NZ diplo faces Fiji expulsion in sanctions dispute
The Associated Press
Published: December 16, 2008
WELLINGTON, New Zealand: New Zealand refused Tuesday to grant a visa to the son of a Fijian official a move likely to push the military regime to expel another of Wellington's senior diplomats.
The rejection of the student visa stems from travel sanctions New Zealand imposed on key members of Fiji's government and their relatives following a bloodless coup in December 2006.
The sanctions have incensed the regime as they prevent even Fijian sports teams from entering or transiting through New Zealand. Fiji ejected Wellington's top diplomat was last June.
New Zealand Prime Minister John Key told reporters that his foreign minister had spoken with Fiji's military leader and prime minister, Commodore Frank Bainimarama, and that the ball was now in Fiji's court.
Foreign Minister Murray McCully “had a direct conversation with Frank Bainimarama and there's been no agreed pathway” for resolving the issue, he said. “It's work in progress. … Taking the matter forward is in the hands of the Fijians now. We want our acting High Commissioner to stay there.”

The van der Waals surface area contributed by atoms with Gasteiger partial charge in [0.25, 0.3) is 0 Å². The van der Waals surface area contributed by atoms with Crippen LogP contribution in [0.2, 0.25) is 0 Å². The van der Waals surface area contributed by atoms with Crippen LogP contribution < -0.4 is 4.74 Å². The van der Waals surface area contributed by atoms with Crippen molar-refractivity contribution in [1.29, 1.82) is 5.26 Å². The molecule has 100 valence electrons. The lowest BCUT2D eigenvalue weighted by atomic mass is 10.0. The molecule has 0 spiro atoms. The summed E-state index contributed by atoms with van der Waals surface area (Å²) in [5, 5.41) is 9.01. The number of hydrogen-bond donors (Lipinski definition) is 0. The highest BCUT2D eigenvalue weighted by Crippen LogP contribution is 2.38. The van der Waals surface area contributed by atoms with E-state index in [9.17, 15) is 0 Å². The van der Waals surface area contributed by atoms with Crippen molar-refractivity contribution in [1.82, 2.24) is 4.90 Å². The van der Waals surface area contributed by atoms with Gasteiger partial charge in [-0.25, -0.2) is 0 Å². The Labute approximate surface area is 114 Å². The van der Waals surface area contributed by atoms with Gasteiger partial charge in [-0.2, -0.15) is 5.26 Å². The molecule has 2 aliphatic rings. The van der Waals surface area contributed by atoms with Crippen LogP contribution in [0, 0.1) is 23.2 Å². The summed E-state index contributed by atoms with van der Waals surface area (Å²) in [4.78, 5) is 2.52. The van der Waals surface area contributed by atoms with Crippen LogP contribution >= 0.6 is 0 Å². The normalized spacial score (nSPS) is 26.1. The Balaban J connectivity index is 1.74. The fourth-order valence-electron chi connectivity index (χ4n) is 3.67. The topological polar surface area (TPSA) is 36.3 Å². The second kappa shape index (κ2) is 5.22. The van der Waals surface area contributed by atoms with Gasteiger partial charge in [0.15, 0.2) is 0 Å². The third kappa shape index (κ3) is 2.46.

In a message last month, Bainimarama warned Wellington that if the student visa was not granted, acting High Commissioner Caroline McDonald would be expelled.
There was no immediate comment from Fiji.
Earlier Tuesday, Key said the visa rejection “spells out our position, which is we have no intentions of lifting the ban on people traveling to New Zealand if they are part of the regime, or associated with the regime.”
The student was identified as George Naceva, the son of Rupeni Naceva, secretary to Fiji President Ratu Josefa Iloilo. In October, New Zealand refused to renew the visa held by Naceva who was studying at a New Zealand university.
The United States, European Union, 53-member Commonwealth and 14-member Pacific Islands Forum have all demanded a speedy return to democracy. But Bainimarama has insisted the volatile nation's “racist” electoral system and “systemic corruption” must be changed before elections.